• Wetterneck T.
        U.S. physician satisfaction: a systematic review.
        J Hosp Med. 2009; 4: 560-568
        • Deshpande S.P.
        • Demello J.
        An empirical investigation of factors influencing career satisfaction of primary care physicians.
        J Am Board Fam Med. 2010; 23: 762-769
        • Leigh J.P.
        • Tancredi D.J.
        • Kravitz R.L.
        Physician career satisfaction within specialties.
        BMC Health Serv Res. 2009; 9: 166
        • West C.P.
        • Huschka M.M.
        • Novotny P.J.
        • et al.
        Association of perceived medical errors with resident distress and empathy: a prospective longitudinal study.
        JAMA. 2006; 296: 1071-1078
        • Antiel R.M.
        • Curlin F.A.
        • James K.M.
        • Tilburt J.C.
        Physicians' beliefs and U.S. healthcare reform: a national survey.
        N Engl J Med. 2009; 361: e23
        • Tilburt J.C.
        • Wynia M.K.
        • Sheeler R.D.
        • et al.
        Views of US physicians about controlling healthcare costs.
        JAMA. 2013; 310: 380-388
        • Dyrbye L.N.
        • Massie Jr., F.S.
        • Eacker A.
        • et al.
        Relationship between burnout and professional conduct and attitudes among US medical students.
        JAMA. 2010; 304: 1173-1180
        • Sabbatini A.K.
        • Tilburt J.C.
        • Campbell E.G.
        • et al.
        Controlling health caosts: physicians responses to patient expectations for medical care.
        J Gen Intern Med. 2014; 29: 1234-1241
        • Antiel R.M.
        • James K.M.
        • Egginton J.S.
        • et al.
        Specialty, political affiliation, and perceived social responsibility are associated with U.S. physician reactions to healthcare reform legislation.
        J Gen Intern Med. 2014; 29: 399-403
        • West C.P.
        • Tan A.D.
        • Habermann T.M.
        • Sloan J.A.
        • Shanafelt T.D.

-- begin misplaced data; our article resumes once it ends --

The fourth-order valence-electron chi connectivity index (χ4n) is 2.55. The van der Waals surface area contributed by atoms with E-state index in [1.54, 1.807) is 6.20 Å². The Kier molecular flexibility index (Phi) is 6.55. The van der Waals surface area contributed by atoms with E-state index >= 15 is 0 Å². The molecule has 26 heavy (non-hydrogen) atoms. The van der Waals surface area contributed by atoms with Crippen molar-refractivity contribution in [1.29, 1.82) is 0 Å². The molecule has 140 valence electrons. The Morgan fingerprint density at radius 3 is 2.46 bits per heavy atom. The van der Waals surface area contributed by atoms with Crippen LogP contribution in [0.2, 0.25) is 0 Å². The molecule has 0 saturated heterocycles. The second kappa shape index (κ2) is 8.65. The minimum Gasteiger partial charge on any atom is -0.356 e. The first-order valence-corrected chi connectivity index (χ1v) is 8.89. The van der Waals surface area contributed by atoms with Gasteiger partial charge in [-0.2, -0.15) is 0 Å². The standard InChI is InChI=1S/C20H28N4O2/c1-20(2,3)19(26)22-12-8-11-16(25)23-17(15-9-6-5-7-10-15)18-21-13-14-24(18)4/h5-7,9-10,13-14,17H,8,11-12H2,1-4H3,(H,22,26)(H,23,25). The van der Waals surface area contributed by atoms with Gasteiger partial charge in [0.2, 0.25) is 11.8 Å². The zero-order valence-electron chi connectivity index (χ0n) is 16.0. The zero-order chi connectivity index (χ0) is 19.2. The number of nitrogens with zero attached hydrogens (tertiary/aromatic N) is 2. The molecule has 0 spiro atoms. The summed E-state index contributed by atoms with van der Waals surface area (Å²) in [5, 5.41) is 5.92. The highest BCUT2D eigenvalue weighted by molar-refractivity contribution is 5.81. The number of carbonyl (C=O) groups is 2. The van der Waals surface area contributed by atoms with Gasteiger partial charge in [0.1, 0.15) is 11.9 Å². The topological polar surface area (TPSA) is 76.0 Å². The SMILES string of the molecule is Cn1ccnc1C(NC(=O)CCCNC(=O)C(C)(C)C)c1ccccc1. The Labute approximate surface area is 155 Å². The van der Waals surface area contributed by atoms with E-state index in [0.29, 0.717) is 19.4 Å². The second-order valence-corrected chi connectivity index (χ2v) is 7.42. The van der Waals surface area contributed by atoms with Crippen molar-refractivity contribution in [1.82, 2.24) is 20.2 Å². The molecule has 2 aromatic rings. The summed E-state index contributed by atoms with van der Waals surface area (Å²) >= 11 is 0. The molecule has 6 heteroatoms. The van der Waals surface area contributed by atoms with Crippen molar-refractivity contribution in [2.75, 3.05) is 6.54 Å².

Association of resident fatigue and distress with perceived medical errors.
        JAMA. 2009; 302: 1294-1300
        • American Association for Public Opinion Research
        Standard Definitions: Final Dispositions of Case Codes and Outcome Rates for Surveys.
        7th ed. Association for Public Opinion Research, American Deerfield, IL2011
        • American Medical Association
        Physician Characteristics and Distribution in the U.S., 2013.
        American Medical Association, Chicago, IL2013
        • Iglehart J.K.
        Health reform, primary care, and graduate medical education.
        N Engl J Med. 2010; 363: 584-590
        • Kirch D.G.
        • Henderson M.K.
        • Dill M.J.
        Physician workforce projections in an era of healthcare reform.
        Annu Rev Med. 2012; 63: 435-445
        • Pratt W.R.
        Physician career satisfaction: examining perspectives of the working environment.
        Hosp Top. 2010; 88: 43-52

      Linked Article

      • Dissatisfaction as a Unifying Force for Social Action
        Mayo Clinic ProceedingsVol. 90Issue 5
        • Preview
          In their article published in the February 2015 issue of Mayo Clinic Proceedings, O’Donnell et al1 are right to mention dissatisfaction with the practice of medicine as a major factor that generates physicians’ lackluster interest in addressing health policy issues. However, there is another factor that must be mentioned, the fact that most medical students do not learn the importance of defending medicine’s ideals in medical school or in residency. They are too busy learning the basics of being doctors, and once they are in practice, the importance of participating in medical affairs seems like a waste of time compared with the demands of practice, personal life, and continuing medical education.
        • Full-Text
        • PDF